The report also acknowledges that mixed crop and livestock farming systems alone will not produce all the food the world will need. ‘Specialised cropping systems and intensive livestock systems will [also] play their part’, the paper says. The rapid transition to industrial production of poultry, pig and dairy production systems in Asia is an example of how intensified agricultural production systems are helping to meet food demands for growing populations in that part of the world.

At the same time, the vast army of small-scale farmers like Fartiyal and Desta will be able to fulfill their potential and fully participate in more efficiently integrated agricultural systems that improve global food security only if they have access to ‘appropriate technologies, supportive policies at local, national and regional level and dynamic markets that can supply inputs and channel outputs to consumers more efficiently’.

Download the report: http://mahider.ilri.org/handle/10568/5556

Watch a related ILRI photofilm: ‘A tribute to the unsung heroes of small-scale food production’, http://blip.tv/ilri-photofilm/tribute-to-the-unsung-heroes-of-small-scale-food-production-5225764

 

 

 

‘Feed the Future’: Connecting ALL the (agricultural research) dots in the Ethiopian highlands

Sustainable intensification of crop-livestock systems to improve food security and farm income diversification in the Ethiopian highlands: Project Design Workshop—Project Outline and concepts

Watch and listen to a 17-minute (audio-enhanced) slide presentation made by ILRI’s Shirley Tarawali on the ‘Sustainable intensification of crop-livestock systems to improve food security and farm income diversification in the Ethiopian highlands,’ 30 Jan 2012.

Can scientists make the whole of agricultural research for development greater than the sum of its parts? That’s the aim of a new initiative starting this year in three regions of sub-Saharan Africa.

As part of an American ‘Feed the Future’ initiative to reduce hunger in sub-Saharan Africa, the US Agency for International Development (USAID) is supporting three agricultural research projects aiming to help Africa’s smallholders intensify their production systems and do so in ways that are sustainable.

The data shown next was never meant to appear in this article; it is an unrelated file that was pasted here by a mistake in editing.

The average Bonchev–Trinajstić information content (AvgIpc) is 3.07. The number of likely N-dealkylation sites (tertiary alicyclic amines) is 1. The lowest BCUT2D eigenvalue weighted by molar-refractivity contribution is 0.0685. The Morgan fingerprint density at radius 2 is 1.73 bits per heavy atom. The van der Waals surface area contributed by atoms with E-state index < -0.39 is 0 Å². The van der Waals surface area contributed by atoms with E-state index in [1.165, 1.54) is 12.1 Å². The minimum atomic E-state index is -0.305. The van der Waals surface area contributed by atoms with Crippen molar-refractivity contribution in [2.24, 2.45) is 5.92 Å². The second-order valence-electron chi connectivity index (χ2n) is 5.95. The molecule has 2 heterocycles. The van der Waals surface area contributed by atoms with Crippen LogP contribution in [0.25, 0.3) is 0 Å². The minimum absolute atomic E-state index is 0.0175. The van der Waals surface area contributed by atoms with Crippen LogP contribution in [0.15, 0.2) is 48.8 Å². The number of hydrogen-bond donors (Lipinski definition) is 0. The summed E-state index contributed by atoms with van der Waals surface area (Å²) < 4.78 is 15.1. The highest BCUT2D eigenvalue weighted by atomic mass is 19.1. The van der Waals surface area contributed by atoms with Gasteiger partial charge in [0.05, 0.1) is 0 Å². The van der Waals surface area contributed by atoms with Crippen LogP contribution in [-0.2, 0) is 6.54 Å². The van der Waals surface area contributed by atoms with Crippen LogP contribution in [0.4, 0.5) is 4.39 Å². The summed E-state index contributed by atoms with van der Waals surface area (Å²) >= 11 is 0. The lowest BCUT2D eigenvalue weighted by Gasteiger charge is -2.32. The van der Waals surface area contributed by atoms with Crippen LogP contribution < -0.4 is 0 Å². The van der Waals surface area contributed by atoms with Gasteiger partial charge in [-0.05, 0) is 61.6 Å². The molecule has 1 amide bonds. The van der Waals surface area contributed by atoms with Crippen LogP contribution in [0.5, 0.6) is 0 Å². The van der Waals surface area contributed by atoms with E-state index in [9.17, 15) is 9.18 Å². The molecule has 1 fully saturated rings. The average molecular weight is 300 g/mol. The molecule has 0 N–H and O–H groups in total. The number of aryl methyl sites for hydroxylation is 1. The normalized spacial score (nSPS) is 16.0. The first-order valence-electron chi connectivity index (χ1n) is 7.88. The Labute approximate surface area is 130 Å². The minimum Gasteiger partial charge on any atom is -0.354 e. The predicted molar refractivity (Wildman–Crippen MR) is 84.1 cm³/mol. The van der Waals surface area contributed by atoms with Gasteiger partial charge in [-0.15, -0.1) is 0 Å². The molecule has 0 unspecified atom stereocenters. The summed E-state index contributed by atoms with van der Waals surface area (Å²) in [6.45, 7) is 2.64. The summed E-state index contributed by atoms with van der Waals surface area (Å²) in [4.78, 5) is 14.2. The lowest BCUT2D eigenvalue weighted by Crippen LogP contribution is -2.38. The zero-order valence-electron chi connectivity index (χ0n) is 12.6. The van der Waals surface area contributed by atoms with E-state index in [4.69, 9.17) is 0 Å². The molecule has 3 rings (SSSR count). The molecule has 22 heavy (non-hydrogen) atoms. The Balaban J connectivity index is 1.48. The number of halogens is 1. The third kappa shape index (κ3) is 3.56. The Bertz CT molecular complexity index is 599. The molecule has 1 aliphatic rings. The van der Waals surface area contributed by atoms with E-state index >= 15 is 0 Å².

These projects will be conducted in three regions of Africa: Sustainable intensification of cereal-based farming systems (1) in the Sudano-Sahelian Zone of West Africa and (2) in East and Southern Africa, both led by the International Institute of Tropical Agriculture (IITA), based in Ibadan, Nigeria; and (3) Sustainable intensification of crop-livestock systems to improve food security and farm income diversification in the Ethiopian highlands, led by the International Livestock Research Institue (ILRI).

These three African agricultural intensification projects were all launched this year (2012) with design workshops. A wiki has information on the three workshops, including their agendas and outputs.

The design workshop for the project in the Ethiopian highlands has just started at ILRI’s campus in Addis Ababa. ILRI’s director for its People, Livestock and the Environment Theme, agronomist Shirley Tarawali, who will soon take up a new position as ILRI’s director of institutional planning, gave a 17-minute slide presentation on the project (above).

Tarawali said in her presentation that the project is ambitious to fix the disconnect between separate research projects on separate agricultural topics (livestock, cereals, water, and so on) by identifying and then pulling together the best research outputs from the separate research projects. Such outputs include, for example, the identification of legumes and cereals that will better feed livestock as well as people (and sometimes soils as well); ways to make more strategic use of scarce fertilizers and optimal combinations of organic (manure) and inorganic (synthetic) fertilizers; and more efficient ways to use water resources.

Add these kinds of useful products together and we could benefit whole farming systems,’ says Tarawali.

To learn more, or to contribute to the discussions, visit a blog about this Feed the Future initiative in the Ethiopian highlands.

Read an ILRI Clippings Blog about this initiative: Experts meet in Addis Ababa to design new agricultural research project for Ethiopian highlands, 30 Jan 2012.

Read more about the importance of small-scale mixed crop-and-livestock farming systems in the developing world:

Seminal and holistic review of the probable ‘futures’ of livestock production, food security and environmental protection, 7 Dec 2011.

Mixed crop-and-livestock farmers on ‘extensive frontier’ critical to sustainable 21st century food system, 23 Jun 2011.